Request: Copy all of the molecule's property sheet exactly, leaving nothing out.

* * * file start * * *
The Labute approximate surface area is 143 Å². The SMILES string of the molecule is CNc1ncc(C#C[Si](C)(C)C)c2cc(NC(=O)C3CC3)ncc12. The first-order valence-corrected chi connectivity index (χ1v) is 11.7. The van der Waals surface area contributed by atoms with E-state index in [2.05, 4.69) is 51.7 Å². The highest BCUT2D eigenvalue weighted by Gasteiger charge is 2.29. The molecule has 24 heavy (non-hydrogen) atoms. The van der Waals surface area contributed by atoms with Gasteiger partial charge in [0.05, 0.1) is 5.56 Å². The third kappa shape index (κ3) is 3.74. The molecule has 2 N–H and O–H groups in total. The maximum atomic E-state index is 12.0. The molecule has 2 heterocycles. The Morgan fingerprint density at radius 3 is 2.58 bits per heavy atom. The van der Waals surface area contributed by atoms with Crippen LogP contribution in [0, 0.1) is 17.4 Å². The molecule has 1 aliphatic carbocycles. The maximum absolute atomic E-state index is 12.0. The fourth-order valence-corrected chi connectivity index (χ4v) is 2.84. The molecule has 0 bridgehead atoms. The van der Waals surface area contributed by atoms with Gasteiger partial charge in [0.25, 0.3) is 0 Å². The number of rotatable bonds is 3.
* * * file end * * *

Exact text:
The Labute approximate surface area is 143 Å². The SMILES string of the molecule is CNc1ncc(C#C[Si](C)(C)C)c2cc(NC(=O)C3CC3)ncc12. The first-order valence-corrected chi connectivity index (χ1v) is 11.7. The van der Waals surface area contributed by atoms with E-state index in [2.05, 4.69) is 51.7 Å². The highest BCUT2D eigenvalue weighted by Gasteiger charge is 2.29. The molecule has 24 heavy (non-hydrogen) atoms. The van der Waals surface area contributed by atoms with Gasteiger partial charge in [0.05, 0.1) is 5.56 Å². The third kappa shape index (κ3) is 3.74. The molecule has 2 N–H and O–H groups in total. The maximum atomic E-state index is 12.0. The molecule has 2 heterocycles. The Morgan fingerprint density at radius 3 is 2.58 bits per heavy atom. The van der Waals surface area contributed by atoms with Crippen LogP contribution in [0, 0.1) is 17.4 Å². The molecule has 1 aliphatic carbocycles. The maximum absolute atomic E-state index is 12.0. The fourth-order valence-corrected chi connectivity index (χ4v) is 2.84. The molecule has 0 bridgehead atoms. The van der Waals surface area contributed by atoms with Gasteiger partial charge in [0.25, 0.3) is 0 Å². The number of rotatable bonds is 3.